Last week, Netflix released the second season of its popular sci-fi series “Stranger Things,” which explores mysteries related to scientific experiments, supernatural forces and a parallel dimension. Netflix isn’t the only media outlet interested in other worlds. Earlier this week, Crain’s Detroit Business offered its own description of a “digital twin” in its article “Through the Virtual Looking Glass.”
Digital twins aren’t science fiction, however. Manufacturers use them now as virtual plants running on computer systems in conjunction with physical plants. “The digital twin is identical to the physical plant and is used to design products, test them, simulate production and program the machines that actually make them,” Dustin Walsh writes. “The complex web of components in the factory are connected to a cloud-based system that receives and processes the monitored data. That data is then analyzed against business and other circumstantial data to help companies make the most informed decision possible.”
The Deloitte report “Industry 4.0 and the Digital Twin: Manufacturing Meets its Match” provides another definition: “An evolving digital profile of the historical and current behavior of a physical object or process that helps optimize business performance.”
According to Deloitte, there are significant benefits organizations can realize when they employ digital twin technology, including
- speed to market with a new product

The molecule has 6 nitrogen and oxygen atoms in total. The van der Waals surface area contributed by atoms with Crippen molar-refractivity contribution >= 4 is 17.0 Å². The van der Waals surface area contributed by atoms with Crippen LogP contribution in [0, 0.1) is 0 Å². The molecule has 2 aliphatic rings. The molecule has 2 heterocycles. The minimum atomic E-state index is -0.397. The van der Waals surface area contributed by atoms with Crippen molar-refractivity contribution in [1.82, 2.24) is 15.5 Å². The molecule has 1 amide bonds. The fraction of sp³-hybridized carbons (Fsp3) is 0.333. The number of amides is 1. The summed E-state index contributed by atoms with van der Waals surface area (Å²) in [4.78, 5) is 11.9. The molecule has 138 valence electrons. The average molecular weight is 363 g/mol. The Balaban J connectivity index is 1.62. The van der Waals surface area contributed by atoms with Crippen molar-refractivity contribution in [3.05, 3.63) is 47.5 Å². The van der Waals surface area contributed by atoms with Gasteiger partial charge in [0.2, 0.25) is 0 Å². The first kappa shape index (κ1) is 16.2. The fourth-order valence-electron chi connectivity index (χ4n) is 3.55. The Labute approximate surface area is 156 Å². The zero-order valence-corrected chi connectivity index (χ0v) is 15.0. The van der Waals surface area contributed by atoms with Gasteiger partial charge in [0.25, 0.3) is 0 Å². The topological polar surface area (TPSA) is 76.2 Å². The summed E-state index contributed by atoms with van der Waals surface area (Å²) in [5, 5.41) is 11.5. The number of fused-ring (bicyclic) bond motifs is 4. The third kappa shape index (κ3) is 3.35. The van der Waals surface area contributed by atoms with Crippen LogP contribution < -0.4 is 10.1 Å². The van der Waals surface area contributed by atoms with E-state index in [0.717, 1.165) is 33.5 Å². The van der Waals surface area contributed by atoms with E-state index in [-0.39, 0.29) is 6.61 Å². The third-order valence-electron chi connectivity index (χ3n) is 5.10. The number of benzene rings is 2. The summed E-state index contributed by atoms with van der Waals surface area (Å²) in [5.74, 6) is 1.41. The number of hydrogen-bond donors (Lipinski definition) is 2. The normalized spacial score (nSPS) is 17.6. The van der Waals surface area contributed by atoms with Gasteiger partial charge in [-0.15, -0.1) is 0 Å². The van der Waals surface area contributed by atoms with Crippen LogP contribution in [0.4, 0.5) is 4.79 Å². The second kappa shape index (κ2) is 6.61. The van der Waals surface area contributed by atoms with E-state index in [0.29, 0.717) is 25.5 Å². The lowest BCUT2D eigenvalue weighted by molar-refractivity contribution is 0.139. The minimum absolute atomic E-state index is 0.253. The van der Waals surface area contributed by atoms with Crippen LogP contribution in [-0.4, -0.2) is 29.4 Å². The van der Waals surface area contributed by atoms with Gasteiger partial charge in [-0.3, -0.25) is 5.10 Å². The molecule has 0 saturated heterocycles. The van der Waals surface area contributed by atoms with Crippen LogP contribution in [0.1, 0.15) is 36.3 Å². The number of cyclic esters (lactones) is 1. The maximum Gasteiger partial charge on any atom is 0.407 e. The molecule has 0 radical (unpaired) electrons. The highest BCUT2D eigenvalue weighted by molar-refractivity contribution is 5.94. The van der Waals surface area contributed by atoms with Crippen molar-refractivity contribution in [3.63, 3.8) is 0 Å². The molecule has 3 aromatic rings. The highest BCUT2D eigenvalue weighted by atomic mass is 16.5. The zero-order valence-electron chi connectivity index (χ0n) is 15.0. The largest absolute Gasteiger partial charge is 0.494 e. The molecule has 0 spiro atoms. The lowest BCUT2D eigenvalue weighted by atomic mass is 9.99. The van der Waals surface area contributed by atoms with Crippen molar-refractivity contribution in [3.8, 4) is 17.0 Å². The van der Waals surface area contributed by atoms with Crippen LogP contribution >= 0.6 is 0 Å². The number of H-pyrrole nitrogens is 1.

- improved operations
- defect reduction
- emerging business models to drive revenue.
In his Crain’s Detroit Business article, Walsh highlights Dassault Systemes, a company that provides businesses with these virtual universes to transform the way products are designed, produced and supported. In a test simulation, the system demonstrates how it provides real-time plant updates, including available capacity and production volumes. The system can sense interrupted output and recommend shifting production to another plant, enabling the shipment to get to the customer on time.
“This sort of assessment, which can lead to a very expensive line shutdown at a customer’s plant, usually takes days,” Walsh writes. “With the digital twin system, it takes minutes.”
Sounds great, right? But applying digital twins throughout your manufacturing can be overwhelming. Deloitte recommends a staggered approach to implementation: “The key could be to start in one area, deliver value there, and continue to develop.”
Crain’s Detroit Business quotes Bob Jones, executive vice president of Siemens PLM software business, who suggests that most automakers already use digital twin systems, and the technology is spreading throughout the supply chain. He predicts that digital twins will be commonplace around the world in no more than five years.
Underscoring your knowledge and potential
Deloitte’s “Industry 4.0 and the Digital Twin” explains that “digital twins are designed to model complicated assets or processes that interact in many ways with their environments for which it is difficult to predict outcomes over an entire product life cycle.”
To understand the potential of this technology, first consider the third definition of product life cycle as it appears in the APICS Dictionary: “The period of time during which a product can be produced and marketed profitably.”
The adoption of artificial intelligence, the internet of things and digital twins aren’t science fiction; therefore, supply chain professionals need to realize how these advances can contribute significantly to enterprise profitability. Earning the APICS Certified in Production and Inventory Management (CPIM) can help you make these important connections. The CPIM is the premier certification for internal supply chain business operations, and we are excited to offer this certification in a new, streamlined format with only two exams required. To find out more about how you can earn your CPIM and prepare for the future, visit apics.org/cpim.